According to Professor John Lott's study on the relationship between guns and crime, a victim who resists with a firearm is less likely to be hurt or killed than a victim who cooperates with his attacker. His book is titled "More Guns, Less Crime."

The Doctor and his family in Connecticut complied and cooperated, meeting every demand of the home invasion robbers to whom they had surrendered. The Doctors wife and daughters were tortured, raped, doused with gasoline and burned alive. How did surrender and cooperation work out for them?

In another home invasion robbery, a kindly couple with 9 “adopted, special needs children,” surrendered to the robbers. The victims opened their safe and did not resist in any way. When the robbers where finished ransacking the home and terrifying the children, they shot both parents in the head several times before leaving. How did surrender and complete cooperation work out for them?

Handing over your life by surrendering to someone who is in the process of committing a violent crime against you is a form of suicide. Some survive but many do not. The monster gets to decide for you.

We have heard brutalized victims say, "The robber said that he would not hurt us if we cooperated." Why would you believe anything that someone who is committing a crime against you says? He will be lying if he speaks. As we say in law enforcement, “If a criminal’s lips are moving while he is speaking, he is lying.” Criminals by definition are dishonest and should never be trusted or believed.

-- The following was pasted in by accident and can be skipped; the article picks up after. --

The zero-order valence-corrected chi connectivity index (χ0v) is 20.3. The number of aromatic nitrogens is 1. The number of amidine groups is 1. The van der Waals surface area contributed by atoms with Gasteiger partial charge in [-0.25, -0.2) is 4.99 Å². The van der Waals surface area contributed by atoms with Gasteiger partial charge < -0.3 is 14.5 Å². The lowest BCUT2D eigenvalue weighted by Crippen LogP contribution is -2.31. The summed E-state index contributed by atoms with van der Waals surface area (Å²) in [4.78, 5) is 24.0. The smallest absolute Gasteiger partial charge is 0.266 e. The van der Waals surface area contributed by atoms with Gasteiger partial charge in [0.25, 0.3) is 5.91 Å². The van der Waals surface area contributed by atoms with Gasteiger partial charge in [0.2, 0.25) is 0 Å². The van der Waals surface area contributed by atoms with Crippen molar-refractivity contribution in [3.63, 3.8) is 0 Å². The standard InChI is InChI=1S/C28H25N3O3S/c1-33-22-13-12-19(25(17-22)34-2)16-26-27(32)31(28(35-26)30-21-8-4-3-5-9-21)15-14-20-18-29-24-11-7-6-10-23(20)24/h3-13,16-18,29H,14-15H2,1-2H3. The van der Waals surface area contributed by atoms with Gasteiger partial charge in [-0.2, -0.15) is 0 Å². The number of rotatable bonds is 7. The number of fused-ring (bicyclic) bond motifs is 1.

You have no doubt heard friends say, I would not resist a criminal, after all why would he kill me? This is stupid and naive. In law enforcement, we call these people “Victims by Choice” (VBC). There could be a long list of reasons why a criminal would kill you despite your cooperation.

You may be of a different race, thus a different tribe. Only members of his tribe are actually human in his mind. He may feel hatred toward you because you have more than he does. Gratification from being in a position of total power is reason enough for some.

Criminals are sometimes members of a Satanic Cult who worship death such as the “Night Stalker” in California. Eliminating a potential witness is often cited as a reason to kill a victim. Sometimes criminals simply enjoy causing suffering and death. There are people who are in fact, pure evil. I have heard criminals say, “I killed her just to watch her die.”

A victim who begs for mercy can give his attacker a tremendous feeling of power which many criminals seem to enjoy. You cannot expect mercy from someone who does not know what mercy is.

Resist!